The Cayce Legacy
The ice was broken in large part by the work of Edgar Cayce, obviously an expert intuitive, in the early 1900’s. He provided health and “life” readings for thousands of Americans and set a high standard of quality in the accuracy, specificity and relevance of the intuitive information he provided. His health counsel included detailed medical diagnoses, corrective remedies, dietary recommendations and therapeutic procedures, many of which were confirmed through resultant healings despite striking contradictions with medical practices at the time. Others were confirmed much later through advances published in medical science journals. Cayce’s life readings dealt not only with physical health but also the psychological and spiritual life of the counseled individual, which he claimed to be the overriding factors governing all physical health and illness. He usually described the long-term purpose of his client’s lives and offered examples of how this purpose was being manifested in his present life. This counsel often included pertinent excerpts from “past lives.” He consistently proposed specific steps, including prayer, meditation and spiritual practices, which his client could employ to align his present life with his long-term purpose in the interests of physical health. (Stearn 1988, Cayce 2006)
Cayce carried out his exceptional work in the finest spirit of selfless service. It set the positive pattern for many subsequent intuitives in the U.S., Britain and elsewhere, who found it possible to offer similar counseling. It was an exciting time of openness, experimentation and discovery. Many of these latter-day intuitive counselors worked consciously or semi-consciously, not in full trance as did Cayce. While their readings naturally varied in depth, accuracy, credibility and specificity, the best were comparable in quality to Cayce’s and frequently more communicative. (Cayce was a devout Christian and his religious allegiance sometimes affected the clarity of his channeled language, though not its content.)
It is now well known that a wave of popular interest in self-development, including intuition, followed these many secondary efforts in the 1960s and 1970s. They were gradually integrated into the emerging “new-age” movement as a precursor to the much broader spiritual awakening and conscious awareness so prevalent today.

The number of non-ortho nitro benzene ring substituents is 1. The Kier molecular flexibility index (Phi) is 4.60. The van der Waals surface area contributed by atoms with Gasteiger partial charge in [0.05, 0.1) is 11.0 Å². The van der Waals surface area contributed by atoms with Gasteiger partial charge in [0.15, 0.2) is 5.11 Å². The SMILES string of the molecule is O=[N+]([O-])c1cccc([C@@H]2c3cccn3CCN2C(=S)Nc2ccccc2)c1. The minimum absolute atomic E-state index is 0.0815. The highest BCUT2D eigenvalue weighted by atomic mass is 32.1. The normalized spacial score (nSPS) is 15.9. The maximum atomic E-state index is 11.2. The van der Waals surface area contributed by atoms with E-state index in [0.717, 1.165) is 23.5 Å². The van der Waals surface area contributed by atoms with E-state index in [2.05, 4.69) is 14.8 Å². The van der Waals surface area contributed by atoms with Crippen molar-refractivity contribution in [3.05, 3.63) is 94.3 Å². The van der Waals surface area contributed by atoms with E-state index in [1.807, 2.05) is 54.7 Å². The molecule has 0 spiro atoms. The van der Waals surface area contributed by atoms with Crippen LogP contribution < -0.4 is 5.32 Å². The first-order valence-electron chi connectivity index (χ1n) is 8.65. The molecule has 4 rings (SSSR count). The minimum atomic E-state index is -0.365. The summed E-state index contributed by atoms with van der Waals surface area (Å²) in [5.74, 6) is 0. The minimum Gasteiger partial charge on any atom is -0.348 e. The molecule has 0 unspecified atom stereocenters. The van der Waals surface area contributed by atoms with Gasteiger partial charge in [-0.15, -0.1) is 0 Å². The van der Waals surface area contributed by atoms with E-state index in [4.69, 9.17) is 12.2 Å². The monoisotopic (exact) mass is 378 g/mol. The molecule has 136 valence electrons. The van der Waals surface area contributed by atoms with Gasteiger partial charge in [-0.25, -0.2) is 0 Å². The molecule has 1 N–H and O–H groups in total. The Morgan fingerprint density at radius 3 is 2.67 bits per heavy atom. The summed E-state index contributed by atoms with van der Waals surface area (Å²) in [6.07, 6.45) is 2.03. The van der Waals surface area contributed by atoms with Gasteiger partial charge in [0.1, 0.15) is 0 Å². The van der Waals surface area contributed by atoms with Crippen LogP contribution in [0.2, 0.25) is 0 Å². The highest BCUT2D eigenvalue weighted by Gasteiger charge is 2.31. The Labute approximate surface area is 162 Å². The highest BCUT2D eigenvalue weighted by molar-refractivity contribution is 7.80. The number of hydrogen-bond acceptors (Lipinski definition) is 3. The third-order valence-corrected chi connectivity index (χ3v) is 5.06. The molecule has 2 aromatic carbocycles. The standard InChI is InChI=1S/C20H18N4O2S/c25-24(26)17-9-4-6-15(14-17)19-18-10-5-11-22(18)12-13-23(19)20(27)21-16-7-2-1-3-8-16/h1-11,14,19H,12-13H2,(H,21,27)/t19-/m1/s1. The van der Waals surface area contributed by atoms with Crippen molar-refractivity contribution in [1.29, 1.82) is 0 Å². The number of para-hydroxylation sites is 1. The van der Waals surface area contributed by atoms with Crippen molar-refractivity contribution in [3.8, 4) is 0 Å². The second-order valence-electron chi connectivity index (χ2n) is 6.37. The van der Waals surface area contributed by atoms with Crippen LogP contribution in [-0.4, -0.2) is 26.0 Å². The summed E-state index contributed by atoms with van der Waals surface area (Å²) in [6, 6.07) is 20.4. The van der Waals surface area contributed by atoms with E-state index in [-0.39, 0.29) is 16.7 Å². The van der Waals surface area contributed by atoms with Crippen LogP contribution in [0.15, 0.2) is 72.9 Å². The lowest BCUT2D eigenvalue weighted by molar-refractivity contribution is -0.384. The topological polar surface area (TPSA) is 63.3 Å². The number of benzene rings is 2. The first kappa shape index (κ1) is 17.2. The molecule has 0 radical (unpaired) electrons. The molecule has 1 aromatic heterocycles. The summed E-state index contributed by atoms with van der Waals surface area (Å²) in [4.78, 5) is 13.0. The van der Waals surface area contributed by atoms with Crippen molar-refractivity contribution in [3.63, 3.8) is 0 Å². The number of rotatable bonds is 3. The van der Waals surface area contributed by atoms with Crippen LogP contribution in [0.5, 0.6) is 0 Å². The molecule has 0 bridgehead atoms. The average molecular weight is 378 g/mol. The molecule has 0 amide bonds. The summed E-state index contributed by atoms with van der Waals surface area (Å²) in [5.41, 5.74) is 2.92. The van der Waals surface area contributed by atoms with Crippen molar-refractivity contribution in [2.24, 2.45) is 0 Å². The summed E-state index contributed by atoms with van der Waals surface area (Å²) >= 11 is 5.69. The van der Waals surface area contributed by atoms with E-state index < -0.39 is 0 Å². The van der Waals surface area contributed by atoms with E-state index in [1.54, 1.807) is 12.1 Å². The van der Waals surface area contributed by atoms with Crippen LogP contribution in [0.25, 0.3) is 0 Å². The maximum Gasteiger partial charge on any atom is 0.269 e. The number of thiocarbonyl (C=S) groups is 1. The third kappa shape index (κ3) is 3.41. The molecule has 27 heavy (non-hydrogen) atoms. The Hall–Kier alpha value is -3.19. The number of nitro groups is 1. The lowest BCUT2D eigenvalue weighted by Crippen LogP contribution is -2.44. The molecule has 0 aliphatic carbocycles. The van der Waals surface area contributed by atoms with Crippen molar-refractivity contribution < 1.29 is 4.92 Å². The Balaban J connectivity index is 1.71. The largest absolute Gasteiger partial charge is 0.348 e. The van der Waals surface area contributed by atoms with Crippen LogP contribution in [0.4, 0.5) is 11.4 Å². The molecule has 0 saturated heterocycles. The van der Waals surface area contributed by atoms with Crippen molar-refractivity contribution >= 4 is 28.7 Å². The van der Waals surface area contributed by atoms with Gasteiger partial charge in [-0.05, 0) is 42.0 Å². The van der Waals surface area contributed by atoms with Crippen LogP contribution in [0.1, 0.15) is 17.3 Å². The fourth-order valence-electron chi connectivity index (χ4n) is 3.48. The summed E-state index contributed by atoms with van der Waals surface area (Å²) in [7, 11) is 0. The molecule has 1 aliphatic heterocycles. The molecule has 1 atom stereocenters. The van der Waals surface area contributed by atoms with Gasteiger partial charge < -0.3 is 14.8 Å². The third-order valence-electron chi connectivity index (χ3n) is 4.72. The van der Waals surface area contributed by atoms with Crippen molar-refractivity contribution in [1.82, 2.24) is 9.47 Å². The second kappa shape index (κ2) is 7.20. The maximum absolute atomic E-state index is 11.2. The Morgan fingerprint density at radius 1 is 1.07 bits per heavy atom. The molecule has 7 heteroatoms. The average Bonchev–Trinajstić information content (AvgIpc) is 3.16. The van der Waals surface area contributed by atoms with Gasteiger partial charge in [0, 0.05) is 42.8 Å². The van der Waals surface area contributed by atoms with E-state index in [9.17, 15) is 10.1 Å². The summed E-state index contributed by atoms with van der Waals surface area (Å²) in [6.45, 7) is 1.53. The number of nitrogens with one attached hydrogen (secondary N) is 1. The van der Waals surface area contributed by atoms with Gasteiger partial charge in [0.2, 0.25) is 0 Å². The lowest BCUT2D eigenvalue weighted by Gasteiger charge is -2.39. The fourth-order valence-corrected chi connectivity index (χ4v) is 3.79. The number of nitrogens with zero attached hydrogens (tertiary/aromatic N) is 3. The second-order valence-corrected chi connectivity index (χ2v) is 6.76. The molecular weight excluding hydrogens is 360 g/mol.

CAI’s Life Readings
CAI’s chosen approach rode on this wave when it fashioned its modern version of intuitive counseling. We adopted a life-reading question format (see the accompanying box) similar to Cayce’s, modified it only to fit the reading styles of our staff of intuitives and the more mature clients of the 1980s. An ICI brochure, sent to all applicants on request, explained the life reading process and recommended how they could prepare in advance for their counseling sessions. We encouraged each applicant to think carefully ahead of time about what new information he most wanted to obtain from the intuitive source, so that he might make upcoming decisions and move forward in his life. It including advice on how to formulate clear and purposeful questions so that the answers received from the intuitive would be genuinely helpful.The value of this preparation lay less in informing the intuitive, who would already know what was needed, than in sensitizing the client to what he truly wanted to know, how he would actually apply the new intuitive information in his life. This preparation therefore sharpened his attention and feeling of participation, since the intuitive would be doing most of the talking while he listened.
As pointed out elsewhere in these pages, responsible intuitives never make decisions for their clients, give commands or restrict their free will in any way. They may raise new issues, point out opportunities, describe the consequences of forthcoming choices (past or future), explain confusing points, give factual information and even “teach” a little, but they never presume or compel what the client should do. Indeed, the client’s choices are never fixed but may be changed at any time. This freedom of choice is indeed the whole point of the counsel: to increase his awareness and understanding so that he can make his own independent choices, and thereby accept personal responsibility for them in the face of whatever consequences may ensue.
When you seek the counsel of an expert intuitive—or any counselor, for that matter—it is is essential that you rely on your own individual judgment, common sense and personal intuition to select, interpret and evaluate the advice you receive, before you accept it as a basis for decisions and actions. You already know well that if you follow anyone’s advice blindly, as if “he certainly knows better than I do,” you can be worse off than if you had never sought advice at all. In fact you will be inclined later to lay credit or blame for the aftereffects on the advisor instead of yourself. Your intention, your questions and your acceptance of responsibility are what make you an active participant in your own life reading.
- Give a description of the individual’s true essence and capabilities, and any beliefs, attitudes or conditions that may be blocking the full expression of these qualities.
- Give suggestions to assist this individual to accomplish his/her life purpose.